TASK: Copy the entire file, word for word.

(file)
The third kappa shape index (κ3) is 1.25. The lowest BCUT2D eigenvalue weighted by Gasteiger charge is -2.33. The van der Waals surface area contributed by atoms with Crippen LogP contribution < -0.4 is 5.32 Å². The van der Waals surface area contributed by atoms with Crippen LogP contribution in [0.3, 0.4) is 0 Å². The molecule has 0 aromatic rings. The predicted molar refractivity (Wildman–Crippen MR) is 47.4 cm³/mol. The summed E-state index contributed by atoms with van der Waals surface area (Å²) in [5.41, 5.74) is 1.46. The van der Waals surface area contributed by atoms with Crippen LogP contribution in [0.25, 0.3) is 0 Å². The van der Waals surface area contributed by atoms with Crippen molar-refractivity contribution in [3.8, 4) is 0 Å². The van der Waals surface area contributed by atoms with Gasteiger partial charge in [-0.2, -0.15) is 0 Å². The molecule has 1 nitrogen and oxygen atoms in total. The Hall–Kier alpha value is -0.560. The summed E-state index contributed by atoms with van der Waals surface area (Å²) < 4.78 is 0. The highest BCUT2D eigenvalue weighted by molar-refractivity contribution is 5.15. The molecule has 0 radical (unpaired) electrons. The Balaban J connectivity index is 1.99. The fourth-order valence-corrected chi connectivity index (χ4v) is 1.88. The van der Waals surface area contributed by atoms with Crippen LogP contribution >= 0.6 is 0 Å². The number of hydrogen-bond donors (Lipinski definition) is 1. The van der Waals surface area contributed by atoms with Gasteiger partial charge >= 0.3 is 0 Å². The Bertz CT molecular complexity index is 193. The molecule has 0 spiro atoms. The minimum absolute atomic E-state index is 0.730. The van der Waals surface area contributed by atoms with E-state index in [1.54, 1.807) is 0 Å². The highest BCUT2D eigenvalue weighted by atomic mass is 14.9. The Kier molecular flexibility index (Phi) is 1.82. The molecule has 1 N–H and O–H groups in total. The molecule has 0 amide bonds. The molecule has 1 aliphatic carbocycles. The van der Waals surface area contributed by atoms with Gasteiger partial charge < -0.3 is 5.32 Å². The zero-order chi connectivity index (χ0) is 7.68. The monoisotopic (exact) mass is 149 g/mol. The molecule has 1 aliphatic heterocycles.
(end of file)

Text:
The third kappa shape index (κ3) is 1.25. The lowest BCUT2D eigenvalue weighted by Gasteiger charge is -2.33. The van der Waals surface area contributed by atoms with Crippen LogP contribution < -0.4 is 5.32 Å². The van der Waals surface area contributed by atoms with Crippen LogP contribution in [0.3, 0.4) is 0 Å². The molecule has 0 aromatic rings. The predicted molar refractivity (Wildman–Crippen MR) is 47.4 cm³/mol. The summed E-state index contributed by atoms with van der Waals surface area (Å²) in [5.41, 5.74) is 1.46. The van der Waals surface area contributed by atoms with Crippen LogP contribution in [0.25, 0.3) is 0 Å². The van der Waals surface area contributed by atoms with Crippen molar-refractivity contribution in [3.8, 4) is 0 Å². The van der Waals surface area contributed by atoms with Gasteiger partial charge in [-0.2, -0.15) is 0 Å². The molecule has 1 nitrogen and oxygen atoms in total. The Hall–Kier alpha value is -0.560. The summed E-state index contributed by atoms with van der Waals surface area (Å²) < 4.78 is 0. The highest BCUT2D eigenvalue weighted by molar-refractivity contribution is 5.15. The molecule has 0 radical (unpaired) electrons. The Balaban J connectivity index is 1.99. The fourth-order valence-corrected chi connectivity index (χ4v) is 1.88. The van der Waals surface area contributed by atoms with Crippen LogP contribution >= 0.6 is 0 Å². The number of hydrogen-bond donors (Lipinski definition) is 1. The van der Waals surface area contributed by atoms with Gasteiger partial charge >= 0.3 is 0 Å². The Bertz CT molecular complexity index is 193. The molecule has 0 spiro atoms. The minimum absolute atomic E-state index is 0.730. The van der Waals surface area contributed by atoms with E-state index in [1.54, 1.807) is 0 Å². The highest BCUT2D eigenvalue weighted by atomic mass is 14.9. The Kier molecular flexibility index (Phi) is 1.82. The molecule has 1 N–H and O–H groups in total. The molecule has 0 amide bonds. The molecule has 1 aliphatic carbocycles. The van der Waals surface area contributed by atoms with Gasteiger partial charge < -0.3 is 5.32 Å². The zero-order chi connectivity index (χ0) is 7.68. The monoisotopic (exact) mass is 149 g/mol. The molecule has 1 aliphatic heterocycles.